Web applications are a natural occurrence in almost every engagement. This is the case on both internal and external networks of just about every company or organization. Sometimes they are kept separate from the rest of the network, sometimes they are everywhere, and sometimes they are hidden or forgotten (even from the people who run the network!).

Web applications will often have a wide variety of uses in the organization. Due to this, they will have a lot of variance in their purpose and complexity, resulting in an application that can be very dynamic in nature with a wide degree of vulnerabilities and flaws. These vulnerabilities will often times vary greatly, ranging from improper handling of user input, general misconfigurations that affect usability, all the way to implementation of vulnerable software that allows for full compromise.

We will most often see applications with vulnerabilities in the following areas:

  • Unlinked or Outdated Content: Often times, application content will exist that is unknowingly accessible, which results in a negative impact to security of the system or organization.
  • Improper User Input: Any area of user input should be properly validated and are often forgotten or ignored.
  • Content Management Systems & Plugins: Many companies will utilize a third party content management system or 3rd party plugins for the CMS, and are often left unpatched and vulnerable.
  • Implementation of Known Vulnerable Software: Software will be implemented to serve a particular purpose, and will not be remedied when a vulnerabilities is released.

Note: These testing techniques were covered deeper in our BSidesDC 2016 talk “Beyond Automated Testing”Unlinked/Outdated Content: 

Often time’s features of an application will be added or installed by default. These features may not have a production use or they are no longer needed and have been forgotten. This content will often contain a functionality that can be a detriment to the application as a whole, such as an insecure login form or a plugin that has not been updated.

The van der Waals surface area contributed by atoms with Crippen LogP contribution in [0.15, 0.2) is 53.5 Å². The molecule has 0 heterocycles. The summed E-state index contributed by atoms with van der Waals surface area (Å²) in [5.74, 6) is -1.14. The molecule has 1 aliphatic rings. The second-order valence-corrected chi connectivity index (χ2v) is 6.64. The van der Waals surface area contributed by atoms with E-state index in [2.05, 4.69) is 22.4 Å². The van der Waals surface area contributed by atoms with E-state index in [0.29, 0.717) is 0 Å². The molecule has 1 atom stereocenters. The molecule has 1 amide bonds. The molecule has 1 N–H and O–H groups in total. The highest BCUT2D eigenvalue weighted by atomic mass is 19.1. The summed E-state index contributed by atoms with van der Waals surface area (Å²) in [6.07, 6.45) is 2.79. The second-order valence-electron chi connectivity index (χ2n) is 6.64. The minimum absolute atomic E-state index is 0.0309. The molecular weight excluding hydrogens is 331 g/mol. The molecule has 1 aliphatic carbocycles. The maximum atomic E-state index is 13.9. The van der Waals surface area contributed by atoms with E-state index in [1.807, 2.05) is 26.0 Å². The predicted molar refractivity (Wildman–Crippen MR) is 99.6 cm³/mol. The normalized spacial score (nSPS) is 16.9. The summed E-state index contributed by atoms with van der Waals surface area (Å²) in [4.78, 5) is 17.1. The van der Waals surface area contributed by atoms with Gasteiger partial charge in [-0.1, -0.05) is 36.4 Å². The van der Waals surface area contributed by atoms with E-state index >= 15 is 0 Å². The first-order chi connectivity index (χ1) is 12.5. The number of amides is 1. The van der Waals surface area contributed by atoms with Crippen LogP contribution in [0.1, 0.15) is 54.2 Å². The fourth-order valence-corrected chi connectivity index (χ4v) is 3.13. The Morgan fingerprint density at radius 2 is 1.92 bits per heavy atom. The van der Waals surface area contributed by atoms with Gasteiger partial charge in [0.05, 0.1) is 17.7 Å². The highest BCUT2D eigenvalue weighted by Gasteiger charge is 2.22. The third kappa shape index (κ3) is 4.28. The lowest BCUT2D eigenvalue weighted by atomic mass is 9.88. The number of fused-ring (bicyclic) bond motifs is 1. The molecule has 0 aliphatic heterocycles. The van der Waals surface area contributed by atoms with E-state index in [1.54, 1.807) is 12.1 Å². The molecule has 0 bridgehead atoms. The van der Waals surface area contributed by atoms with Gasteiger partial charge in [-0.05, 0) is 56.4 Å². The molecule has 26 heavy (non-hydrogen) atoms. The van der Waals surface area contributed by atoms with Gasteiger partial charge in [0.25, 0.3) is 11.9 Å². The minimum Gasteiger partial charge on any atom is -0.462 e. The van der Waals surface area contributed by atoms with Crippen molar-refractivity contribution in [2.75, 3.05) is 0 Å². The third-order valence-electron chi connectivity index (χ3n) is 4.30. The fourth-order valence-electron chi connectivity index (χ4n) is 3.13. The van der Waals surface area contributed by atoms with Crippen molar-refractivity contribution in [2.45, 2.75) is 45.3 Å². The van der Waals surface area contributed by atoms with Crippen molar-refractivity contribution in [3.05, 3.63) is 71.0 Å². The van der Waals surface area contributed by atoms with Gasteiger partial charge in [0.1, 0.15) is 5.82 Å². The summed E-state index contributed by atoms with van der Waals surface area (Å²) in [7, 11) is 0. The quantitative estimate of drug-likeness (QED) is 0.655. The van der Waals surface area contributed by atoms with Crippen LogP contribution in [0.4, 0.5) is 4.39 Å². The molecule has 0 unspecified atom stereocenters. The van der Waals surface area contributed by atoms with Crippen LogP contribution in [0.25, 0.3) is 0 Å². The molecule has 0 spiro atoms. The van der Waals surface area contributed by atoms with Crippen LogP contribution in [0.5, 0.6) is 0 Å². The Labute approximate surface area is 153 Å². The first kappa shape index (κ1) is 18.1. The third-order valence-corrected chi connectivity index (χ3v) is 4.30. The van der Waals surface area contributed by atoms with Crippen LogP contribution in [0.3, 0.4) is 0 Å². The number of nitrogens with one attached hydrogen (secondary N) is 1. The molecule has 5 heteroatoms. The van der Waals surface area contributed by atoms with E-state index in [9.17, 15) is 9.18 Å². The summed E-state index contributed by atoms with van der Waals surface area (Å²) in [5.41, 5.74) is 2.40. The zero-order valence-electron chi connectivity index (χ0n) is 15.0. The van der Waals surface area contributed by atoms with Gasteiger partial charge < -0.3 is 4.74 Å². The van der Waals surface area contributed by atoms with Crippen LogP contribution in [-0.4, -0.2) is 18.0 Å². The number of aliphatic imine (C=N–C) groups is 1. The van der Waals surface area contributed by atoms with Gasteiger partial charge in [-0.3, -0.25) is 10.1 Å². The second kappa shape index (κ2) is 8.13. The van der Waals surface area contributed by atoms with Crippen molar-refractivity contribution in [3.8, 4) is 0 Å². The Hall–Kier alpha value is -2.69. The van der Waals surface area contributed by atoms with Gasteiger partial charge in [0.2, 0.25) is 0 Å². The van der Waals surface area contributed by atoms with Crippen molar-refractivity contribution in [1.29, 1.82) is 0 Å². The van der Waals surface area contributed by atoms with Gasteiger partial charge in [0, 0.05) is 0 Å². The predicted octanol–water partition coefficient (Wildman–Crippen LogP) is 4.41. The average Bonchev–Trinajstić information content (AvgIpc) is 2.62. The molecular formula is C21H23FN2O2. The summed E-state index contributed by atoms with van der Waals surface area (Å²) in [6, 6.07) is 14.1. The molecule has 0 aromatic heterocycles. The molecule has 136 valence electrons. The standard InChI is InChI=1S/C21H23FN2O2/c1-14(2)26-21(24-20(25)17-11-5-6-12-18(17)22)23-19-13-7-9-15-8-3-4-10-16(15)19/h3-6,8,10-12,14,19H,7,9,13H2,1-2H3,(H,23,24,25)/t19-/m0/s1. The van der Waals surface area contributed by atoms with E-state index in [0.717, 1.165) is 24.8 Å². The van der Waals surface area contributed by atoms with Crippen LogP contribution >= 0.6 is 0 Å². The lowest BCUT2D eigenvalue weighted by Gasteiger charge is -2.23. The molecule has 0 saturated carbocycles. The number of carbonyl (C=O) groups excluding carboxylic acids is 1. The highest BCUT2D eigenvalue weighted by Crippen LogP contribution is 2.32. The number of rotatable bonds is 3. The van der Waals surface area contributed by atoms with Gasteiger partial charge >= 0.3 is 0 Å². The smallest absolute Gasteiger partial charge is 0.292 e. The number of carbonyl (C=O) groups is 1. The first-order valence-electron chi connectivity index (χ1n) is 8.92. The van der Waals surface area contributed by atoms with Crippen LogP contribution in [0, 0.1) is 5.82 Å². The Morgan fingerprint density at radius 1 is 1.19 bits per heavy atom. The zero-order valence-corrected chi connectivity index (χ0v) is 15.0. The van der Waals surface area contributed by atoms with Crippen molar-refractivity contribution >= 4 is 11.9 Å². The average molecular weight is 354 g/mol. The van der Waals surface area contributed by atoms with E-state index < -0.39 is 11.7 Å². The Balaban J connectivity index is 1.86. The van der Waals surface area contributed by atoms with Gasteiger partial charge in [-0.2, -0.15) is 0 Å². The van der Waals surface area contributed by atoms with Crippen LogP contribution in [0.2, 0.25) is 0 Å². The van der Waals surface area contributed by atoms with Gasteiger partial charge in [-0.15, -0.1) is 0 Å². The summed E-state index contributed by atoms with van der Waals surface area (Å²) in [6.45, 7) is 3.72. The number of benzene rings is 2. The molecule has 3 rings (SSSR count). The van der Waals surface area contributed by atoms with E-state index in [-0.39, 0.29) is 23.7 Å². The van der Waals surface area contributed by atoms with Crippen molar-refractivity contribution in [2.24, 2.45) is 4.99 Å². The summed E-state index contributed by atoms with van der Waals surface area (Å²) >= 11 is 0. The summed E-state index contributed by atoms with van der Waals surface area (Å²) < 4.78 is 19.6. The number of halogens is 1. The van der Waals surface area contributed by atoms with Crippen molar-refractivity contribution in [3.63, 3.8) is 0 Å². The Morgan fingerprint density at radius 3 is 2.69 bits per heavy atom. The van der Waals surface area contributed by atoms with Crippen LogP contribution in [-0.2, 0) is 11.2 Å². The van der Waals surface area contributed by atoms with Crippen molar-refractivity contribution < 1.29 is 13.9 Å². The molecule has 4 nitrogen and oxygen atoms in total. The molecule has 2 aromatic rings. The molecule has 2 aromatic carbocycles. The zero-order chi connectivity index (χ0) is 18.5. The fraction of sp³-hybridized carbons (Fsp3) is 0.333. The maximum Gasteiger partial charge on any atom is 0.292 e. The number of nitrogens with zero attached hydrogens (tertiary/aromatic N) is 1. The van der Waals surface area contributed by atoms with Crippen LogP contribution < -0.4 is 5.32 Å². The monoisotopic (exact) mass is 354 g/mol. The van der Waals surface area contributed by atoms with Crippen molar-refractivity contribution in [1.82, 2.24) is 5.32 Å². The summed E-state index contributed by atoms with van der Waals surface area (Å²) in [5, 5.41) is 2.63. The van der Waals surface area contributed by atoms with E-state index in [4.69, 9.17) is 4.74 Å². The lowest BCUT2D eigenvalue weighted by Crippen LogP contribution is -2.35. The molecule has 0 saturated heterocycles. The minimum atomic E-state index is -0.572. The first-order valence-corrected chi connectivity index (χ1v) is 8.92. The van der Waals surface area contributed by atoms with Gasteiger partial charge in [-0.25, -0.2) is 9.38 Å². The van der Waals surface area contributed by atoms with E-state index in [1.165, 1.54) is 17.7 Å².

An excellent example of dangerous content would be an unlinked Tomcat Manager resource. This is generally unlinked in the application and will often run on a different port or a different portion of the application. If this is accessible by default, it provides a management interface login that will allow the deployment of code that results in a full system compromise.
Improper User Input:
A common practice is to include areas of user input in an application to serve a purpose to both the user and the organization. An example of this could be a username/password field for a login in an application. This serves the purpose of allowing the user to access additional content, and provides the organization the ability to protect content from unauthorized user.

In the case of improperly handled user input, the addition of user input creates a host of potential issues, such as Cross-Site Scripting (XSS), SQL Injection, command execution, and so on. An example of this particular vulnerability is the existence of XSS in an application. This allows us to request the users session cookie (document.cookie), which could potentially allow us to take control of their existing session on the application (post authentication). Under normal circumstances we would create a malicious link containing the XSS and entice the user to click, resulting in execution of our code. We would then send the resulting data back to an attacker controlled server and attempt to ride the session. Below is an example of using XSS to send the current sessions cookie to the attacker.

Stored XSS Example:Content Management Systems & Plugins: